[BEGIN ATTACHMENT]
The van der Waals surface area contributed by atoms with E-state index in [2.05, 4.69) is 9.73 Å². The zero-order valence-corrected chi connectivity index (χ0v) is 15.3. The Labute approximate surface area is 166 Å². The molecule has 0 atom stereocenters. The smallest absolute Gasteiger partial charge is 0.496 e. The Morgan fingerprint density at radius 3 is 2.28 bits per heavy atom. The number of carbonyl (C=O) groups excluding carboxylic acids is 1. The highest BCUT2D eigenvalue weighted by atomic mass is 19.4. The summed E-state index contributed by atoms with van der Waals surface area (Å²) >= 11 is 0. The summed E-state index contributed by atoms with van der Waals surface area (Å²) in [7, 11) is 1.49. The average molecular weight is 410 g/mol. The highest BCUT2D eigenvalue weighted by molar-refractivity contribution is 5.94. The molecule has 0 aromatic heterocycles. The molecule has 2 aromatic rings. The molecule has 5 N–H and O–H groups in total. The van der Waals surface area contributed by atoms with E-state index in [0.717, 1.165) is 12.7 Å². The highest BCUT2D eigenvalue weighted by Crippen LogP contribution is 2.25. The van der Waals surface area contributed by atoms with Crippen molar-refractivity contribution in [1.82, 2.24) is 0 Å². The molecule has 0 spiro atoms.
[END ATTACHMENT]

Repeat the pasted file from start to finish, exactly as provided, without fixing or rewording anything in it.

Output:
The van der Waals surface area contributed by atoms with E-state index in [2.05, 4.69) is 9.73 Å². The zero-order valence-corrected chi connectivity index (χ0v) is 15.3. The Labute approximate surface area is 166 Å². The molecule has 0 atom stereocenters. The smallest absolute Gasteiger partial charge is 0.496 e. The Morgan fingerprint density at radius 3 is 2.28 bits per heavy atom. The number of carbonyl (C=O) groups excluding carboxylic acids is 1. The highest BCUT2D eigenvalue weighted by atomic mass is 19.4. The summed E-state index contributed by atoms with van der Waals surface area (Å²) >= 11 is 0. The summed E-state index contributed by atoms with van der Waals surface area (Å²) in [7, 11) is 1.49. The average molecular weight is 410 g/mol. The highest BCUT2D eigenvalue weighted by molar-refractivity contribution is 5.94. The molecule has 0 aromatic heterocycles. The molecule has 2 aromatic rings. The molecule has 5 N–H and O–H groups in total. The van der Waals surface area contributed by atoms with E-state index in [0.717, 1.165) is 12.7 Å². The highest BCUT2D eigenvalue weighted by Crippen LogP contribution is 2.25. The van der Waals surface area contributed by atoms with Crippen molar-refractivity contribution in [1.82, 2.24) is 0 Å². The molecule has 0 spiro atoms.